Aerospace giant Boeing announced Wednesday it had posted its best year ever in 2011, but it faces a tough time repeating the performance in 2012.
The Chicago-based plane-maker announced a 20 percent increase in earnings and record revenue gains in 2011. Earnings per share improved to $5.34, up from $4.45 the previous year. Revenue from deliveries hit a record high of $68.7 billion, up from $64.3 billion in 2010 and $68.3 billion in 2009. The company also increased its backlog of future sales.
But Boeing now faces likely cuts in U.S. defense spending, rising pension costs and a higher tax rate. The outlook has the company projecting lower earnings this year from $4.05 to $4.25 per share.
Boeing CEO and President W. James McNerney Jr. expressed confidence the company can weather the storm. After investors showed initial signs of concern, the stock ticked back up 46 cents, or less than 1 percent, to close at $75.82.
"We enter 2012 with renewed momentum and proven business and product strategies," Mr. McNerney said Wednesday. "With a record backlog and intense focus on productivity, we are well positioned to deliver growth and increased competitiveness, even as we face constrained U.S. defense spending and pension headwinds."
This comes as Boeing's European rival, Airbus, again outpaced the company in global sales in 2011. Airbus last week announced it booked 1,419 new orders and made 534 deliveries, compared with Boeing's 805 new orders and 477 deliveries.
Boeing expects to continue production increases in 2012 that will boost revenue to the range of $78 billion to $80 billion, which would far surpass last year's record high.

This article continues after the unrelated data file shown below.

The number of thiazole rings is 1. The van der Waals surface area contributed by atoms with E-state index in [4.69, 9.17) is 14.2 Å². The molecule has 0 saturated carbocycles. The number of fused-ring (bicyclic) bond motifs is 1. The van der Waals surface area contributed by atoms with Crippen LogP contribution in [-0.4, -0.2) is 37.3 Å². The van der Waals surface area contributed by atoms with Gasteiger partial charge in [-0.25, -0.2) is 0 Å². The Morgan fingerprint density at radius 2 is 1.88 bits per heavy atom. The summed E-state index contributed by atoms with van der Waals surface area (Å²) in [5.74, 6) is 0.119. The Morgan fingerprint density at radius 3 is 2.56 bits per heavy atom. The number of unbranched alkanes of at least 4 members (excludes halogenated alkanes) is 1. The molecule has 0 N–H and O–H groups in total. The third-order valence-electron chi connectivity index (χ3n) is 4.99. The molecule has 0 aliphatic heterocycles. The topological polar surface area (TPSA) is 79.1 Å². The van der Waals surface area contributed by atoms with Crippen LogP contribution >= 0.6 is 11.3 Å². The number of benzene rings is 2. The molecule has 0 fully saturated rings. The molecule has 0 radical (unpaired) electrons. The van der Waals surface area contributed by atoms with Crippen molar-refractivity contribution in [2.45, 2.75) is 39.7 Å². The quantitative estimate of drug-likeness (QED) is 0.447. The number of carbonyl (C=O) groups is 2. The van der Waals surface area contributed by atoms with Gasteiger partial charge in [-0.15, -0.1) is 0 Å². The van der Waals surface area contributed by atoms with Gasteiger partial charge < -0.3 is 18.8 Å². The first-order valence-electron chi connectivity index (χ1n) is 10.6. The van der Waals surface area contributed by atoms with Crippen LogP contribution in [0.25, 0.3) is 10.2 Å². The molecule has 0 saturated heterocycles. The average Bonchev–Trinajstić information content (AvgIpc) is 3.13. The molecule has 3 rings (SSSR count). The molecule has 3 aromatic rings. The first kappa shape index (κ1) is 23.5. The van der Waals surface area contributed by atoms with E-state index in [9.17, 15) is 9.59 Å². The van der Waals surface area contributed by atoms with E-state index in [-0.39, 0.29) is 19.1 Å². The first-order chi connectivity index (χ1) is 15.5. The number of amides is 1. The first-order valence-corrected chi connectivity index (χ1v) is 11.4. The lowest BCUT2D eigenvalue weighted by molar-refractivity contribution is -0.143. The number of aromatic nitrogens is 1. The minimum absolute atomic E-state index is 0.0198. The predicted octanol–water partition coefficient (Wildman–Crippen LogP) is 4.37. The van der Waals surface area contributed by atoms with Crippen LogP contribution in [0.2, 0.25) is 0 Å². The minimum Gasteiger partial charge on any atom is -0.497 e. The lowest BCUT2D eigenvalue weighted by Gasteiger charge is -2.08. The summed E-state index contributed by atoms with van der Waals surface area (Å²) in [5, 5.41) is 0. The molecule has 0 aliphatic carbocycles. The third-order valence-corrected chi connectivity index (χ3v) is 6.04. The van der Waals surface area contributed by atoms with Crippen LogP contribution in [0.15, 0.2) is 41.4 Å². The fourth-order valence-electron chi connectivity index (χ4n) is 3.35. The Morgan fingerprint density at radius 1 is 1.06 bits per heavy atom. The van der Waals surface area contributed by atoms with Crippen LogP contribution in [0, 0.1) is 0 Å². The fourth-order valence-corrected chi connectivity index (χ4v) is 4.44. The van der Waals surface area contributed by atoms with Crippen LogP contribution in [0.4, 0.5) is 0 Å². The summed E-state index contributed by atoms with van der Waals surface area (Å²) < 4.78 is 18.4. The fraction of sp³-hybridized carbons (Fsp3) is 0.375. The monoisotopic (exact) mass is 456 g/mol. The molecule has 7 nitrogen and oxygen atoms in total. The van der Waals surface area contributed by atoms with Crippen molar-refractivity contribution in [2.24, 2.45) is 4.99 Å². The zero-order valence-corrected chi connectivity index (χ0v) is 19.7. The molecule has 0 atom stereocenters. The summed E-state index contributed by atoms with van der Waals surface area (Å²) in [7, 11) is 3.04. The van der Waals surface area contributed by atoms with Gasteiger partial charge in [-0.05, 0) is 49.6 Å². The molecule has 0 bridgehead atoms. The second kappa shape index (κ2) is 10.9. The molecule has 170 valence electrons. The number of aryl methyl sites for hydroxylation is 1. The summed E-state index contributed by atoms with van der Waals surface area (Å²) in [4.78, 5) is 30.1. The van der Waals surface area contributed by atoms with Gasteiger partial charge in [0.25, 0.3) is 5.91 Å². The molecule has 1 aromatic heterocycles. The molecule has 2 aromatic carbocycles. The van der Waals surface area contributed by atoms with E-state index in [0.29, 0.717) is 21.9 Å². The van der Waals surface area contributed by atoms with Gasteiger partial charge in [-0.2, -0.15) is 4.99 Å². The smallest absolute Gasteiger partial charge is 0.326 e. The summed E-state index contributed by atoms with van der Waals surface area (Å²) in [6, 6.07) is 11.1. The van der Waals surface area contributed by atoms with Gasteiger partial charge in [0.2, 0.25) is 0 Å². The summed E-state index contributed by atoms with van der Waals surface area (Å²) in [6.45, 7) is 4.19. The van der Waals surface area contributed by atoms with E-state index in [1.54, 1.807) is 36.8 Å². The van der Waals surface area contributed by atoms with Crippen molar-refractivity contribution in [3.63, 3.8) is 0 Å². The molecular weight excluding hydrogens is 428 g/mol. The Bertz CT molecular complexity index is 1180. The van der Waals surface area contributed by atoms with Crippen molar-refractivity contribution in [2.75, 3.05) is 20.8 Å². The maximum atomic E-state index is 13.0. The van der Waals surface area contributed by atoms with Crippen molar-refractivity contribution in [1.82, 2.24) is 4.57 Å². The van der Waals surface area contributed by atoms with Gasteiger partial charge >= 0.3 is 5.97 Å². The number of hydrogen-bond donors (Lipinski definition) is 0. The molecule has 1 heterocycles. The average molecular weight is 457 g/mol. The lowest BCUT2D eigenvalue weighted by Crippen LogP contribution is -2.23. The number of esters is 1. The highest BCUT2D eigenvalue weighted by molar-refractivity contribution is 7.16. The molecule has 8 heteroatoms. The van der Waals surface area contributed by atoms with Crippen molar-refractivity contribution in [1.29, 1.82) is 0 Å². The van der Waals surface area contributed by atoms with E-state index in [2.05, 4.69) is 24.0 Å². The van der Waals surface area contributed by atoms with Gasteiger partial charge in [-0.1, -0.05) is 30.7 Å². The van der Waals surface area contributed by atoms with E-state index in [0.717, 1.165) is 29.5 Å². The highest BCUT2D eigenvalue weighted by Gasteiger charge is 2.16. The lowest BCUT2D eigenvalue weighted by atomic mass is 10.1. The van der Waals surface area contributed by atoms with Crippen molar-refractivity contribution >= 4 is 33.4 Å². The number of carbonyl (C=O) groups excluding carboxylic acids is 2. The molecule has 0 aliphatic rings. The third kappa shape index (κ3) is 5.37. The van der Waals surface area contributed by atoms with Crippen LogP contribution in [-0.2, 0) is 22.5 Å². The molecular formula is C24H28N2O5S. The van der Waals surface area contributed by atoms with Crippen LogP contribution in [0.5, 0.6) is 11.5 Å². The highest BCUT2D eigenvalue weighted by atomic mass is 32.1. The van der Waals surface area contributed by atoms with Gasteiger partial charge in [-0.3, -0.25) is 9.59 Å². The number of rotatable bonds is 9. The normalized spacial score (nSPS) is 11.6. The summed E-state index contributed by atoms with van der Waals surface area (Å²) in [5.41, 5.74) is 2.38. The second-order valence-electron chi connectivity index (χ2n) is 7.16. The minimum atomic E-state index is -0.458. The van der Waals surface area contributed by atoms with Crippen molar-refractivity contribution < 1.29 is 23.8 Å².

The first 787 Dreamliner hit the market in 2011, but delays have slowed production. This year, Boeing hopes to ramp up production for that model, as well as other twin-aisle planes such as the 777 and 747-8.
"Clearly, wide bodies tend to bring you better revenue," Boeing spokesman Chaz Bickers said.
Richard Aboulafia, vice president of analysis at the Virginia-based Teal Group, expressed doubts that Boeing will be able to correct all of its problems with the 787 Dreamliner and continue its momentum in the new year.
"They had a very good year," he said, "but they're still figuring out how to build the 787. I think that's what's dampening their outlook."
Sales for the single-aisle 737 MAX, which hit the market in August, are also expected to take off. So far, Boeing has more than 1,000 commitments and 150 confirmed orders for this model. It also announced a large order of 100 of these planes Wednesday from Norwegian Air.
But the company expects this increased production to be outweighed by falling U.S. defense spending, rising pension costs and a higher tax rate.
Pension costs will increase $934 million from last year, equal to a hit of 83 cents per share.
The company's tax rate is expected to increase to 35 percent in 2012 from 33 percent last year, which will cost the company an additional $92 million, or 12 cents per share. Boeing also received a favorable tax settlement from the Internal Revenue Service that added 53 cents to last year's earnings.
Nevertheless, analysts say the company's long-term future looks bright. Orders jumped to $103 billion from $69 billion the previous year. That pushed the company's backlog to a record $356 billion.
"It's a strong performance for the year," Mr. Bickers said.
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